Europol today announced that 30,506 Internet domain names were shut down as part of a joint international operation between EU and US law enforcement authorities for the distribution of fake and pirated goods.
The joint investigation was carried out with the assistance of INTERPOL and Eurojust by law enforcement teams from 18 different EU member states, private sector partners, the US National Coordination Center for Intellectual Property Rights, and Europol.
The domain names were used to sell various pirated products and services, as well as counterfeit goods, including but not limited to “Counterfeit pharmaceuticals and pirated movies, illegal television streaming, music, software, electronics, and other bogus products.” As part of this global investigation, officials also “Arrested 3 suspects, seized 26 000 luxury products, 363 liters”
“In several bank accounts and online payment platforms, they identified and froze more than € 150 000.”
The project is part of a much larger global effort called “Operation In Our Sites,” which began back in 2014 and is designed to make the Internet safer.
“The operation is the result of Europol’s comprehensive approach to making the Internet a safer place for consumers by involving even more countries and partners in the private sector in this operation and providing referrals,” adds Europol.
A joint task force agency led by the U.S. in November 2018. With the support of the U.S. IPR Center, Immigration and Customs Enforcement was able to shut down more than 1 million “Copyright-infringing website domain names selling falsified automotive parts, electrical components, personal care items and other falsified goods” as part of the Transatlantic IX campaign, part of Operation In Our Sites.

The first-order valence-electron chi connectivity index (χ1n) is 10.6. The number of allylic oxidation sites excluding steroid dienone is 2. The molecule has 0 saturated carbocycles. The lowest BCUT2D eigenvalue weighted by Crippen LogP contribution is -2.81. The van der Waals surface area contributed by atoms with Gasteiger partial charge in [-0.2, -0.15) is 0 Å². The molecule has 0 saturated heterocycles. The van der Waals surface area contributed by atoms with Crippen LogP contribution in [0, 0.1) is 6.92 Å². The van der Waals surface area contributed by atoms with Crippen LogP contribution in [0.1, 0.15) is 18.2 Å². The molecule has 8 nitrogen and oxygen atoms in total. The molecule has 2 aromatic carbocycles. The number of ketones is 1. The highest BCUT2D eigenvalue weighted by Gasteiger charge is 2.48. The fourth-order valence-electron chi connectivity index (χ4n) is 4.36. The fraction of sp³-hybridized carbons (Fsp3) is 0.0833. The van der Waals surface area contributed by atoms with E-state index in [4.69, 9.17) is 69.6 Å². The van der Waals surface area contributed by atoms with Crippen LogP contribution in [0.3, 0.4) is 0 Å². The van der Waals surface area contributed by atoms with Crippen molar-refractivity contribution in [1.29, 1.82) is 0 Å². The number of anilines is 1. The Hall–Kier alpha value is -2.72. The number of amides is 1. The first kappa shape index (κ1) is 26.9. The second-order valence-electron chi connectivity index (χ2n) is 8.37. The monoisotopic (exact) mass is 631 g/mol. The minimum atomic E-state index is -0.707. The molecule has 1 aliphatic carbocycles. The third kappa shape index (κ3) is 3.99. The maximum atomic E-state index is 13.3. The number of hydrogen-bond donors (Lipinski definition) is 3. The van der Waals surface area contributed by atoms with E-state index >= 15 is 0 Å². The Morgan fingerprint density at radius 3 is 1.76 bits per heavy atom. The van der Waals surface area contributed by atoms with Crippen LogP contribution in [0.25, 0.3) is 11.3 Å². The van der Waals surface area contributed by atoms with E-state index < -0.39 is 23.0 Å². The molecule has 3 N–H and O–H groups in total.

In collaboration with Europol, Interpol and police agencies in 26 different countries, a further 33,600 domain names were also criminally seized.
In all, the law enforcement agencies involved in the operation were able to seize 1.21 million domain names and delete 2.2 million e-commerce connections to third-party marketplaces and social media resulting in copyright infringement for websites.
“International trade in counterfeit products accounts for up to 2.5% of world trade, or as much as EUR 338 billion, according to data from 2013. Put in perspective, this is the equivalent of Austria’s GDP, or the combined GDP of Ireland and the Czech Republic,” says Europol.
“The impact of counterfeiting in the European Union is particularly high, where counterfeit and pirated products make up 5% or as much as EUR 85 billion of imports.”